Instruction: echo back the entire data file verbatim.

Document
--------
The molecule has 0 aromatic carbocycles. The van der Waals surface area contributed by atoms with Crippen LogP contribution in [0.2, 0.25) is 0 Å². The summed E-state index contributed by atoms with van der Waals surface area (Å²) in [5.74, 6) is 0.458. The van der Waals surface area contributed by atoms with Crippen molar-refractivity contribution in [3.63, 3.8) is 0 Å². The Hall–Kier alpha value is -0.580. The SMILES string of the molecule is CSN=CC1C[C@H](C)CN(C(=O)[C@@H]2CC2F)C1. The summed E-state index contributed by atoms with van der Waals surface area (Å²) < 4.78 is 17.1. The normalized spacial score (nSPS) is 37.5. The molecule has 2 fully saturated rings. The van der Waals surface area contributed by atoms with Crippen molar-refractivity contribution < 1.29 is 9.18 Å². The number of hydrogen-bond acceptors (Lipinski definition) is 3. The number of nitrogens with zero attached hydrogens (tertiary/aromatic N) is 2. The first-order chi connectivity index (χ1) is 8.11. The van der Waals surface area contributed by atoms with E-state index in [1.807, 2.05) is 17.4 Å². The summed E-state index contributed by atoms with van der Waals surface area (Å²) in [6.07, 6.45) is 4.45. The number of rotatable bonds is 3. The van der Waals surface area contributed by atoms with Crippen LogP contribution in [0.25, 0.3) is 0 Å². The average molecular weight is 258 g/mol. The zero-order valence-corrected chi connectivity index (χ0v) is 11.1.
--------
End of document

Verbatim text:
The molecule has 0 aromatic carbocycles. The van der Waals surface area contributed by atoms with Crippen LogP contribution in [0.2, 0.25) is 0 Å². The summed E-state index contributed by atoms with van der Waals surface area (Å²) in [5.74, 6) is 0.458. The van der Waals surface area contributed by atoms with Crippen molar-refractivity contribution in [3.63, 3.8) is 0 Å². The Hall–Kier alpha value is -0.580. The SMILES string of the molecule is CSN=CC1C[C@H](C)CN(C(=O)[C@@H]2CC2F)C1. The summed E-state index contributed by atoms with van der Waals surface area (Å²) < 4.78 is 17.1. The normalized spacial score (nSPS) is 37.5. The molecule has 2 fully saturated rings. The van der Waals surface area contributed by atoms with Crippen molar-refractivity contribution < 1.29 is 9.18 Å². The number of hydrogen-bond acceptors (Lipinski definition) is 3. The number of nitrogens with zero attached hydrogens (tertiary/aromatic N) is 2. The first-order chi connectivity index (χ1) is 8.11. The van der Waals surface area contributed by atoms with E-state index in [1.807, 2.05) is 17.4 Å². The summed E-state index contributed by atoms with van der Waals surface area (Å²) in [6.07, 6.45) is 4.45. The number of rotatable bonds is 3. The van der Waals surface area contributed by atoms with Crippen LogP contribution in [0.25, 0.3) is 0 Å². The average molecular weight is 258 g/mol. The zero-order valence-corrected chi connectivity index (χ0v) is 11.1.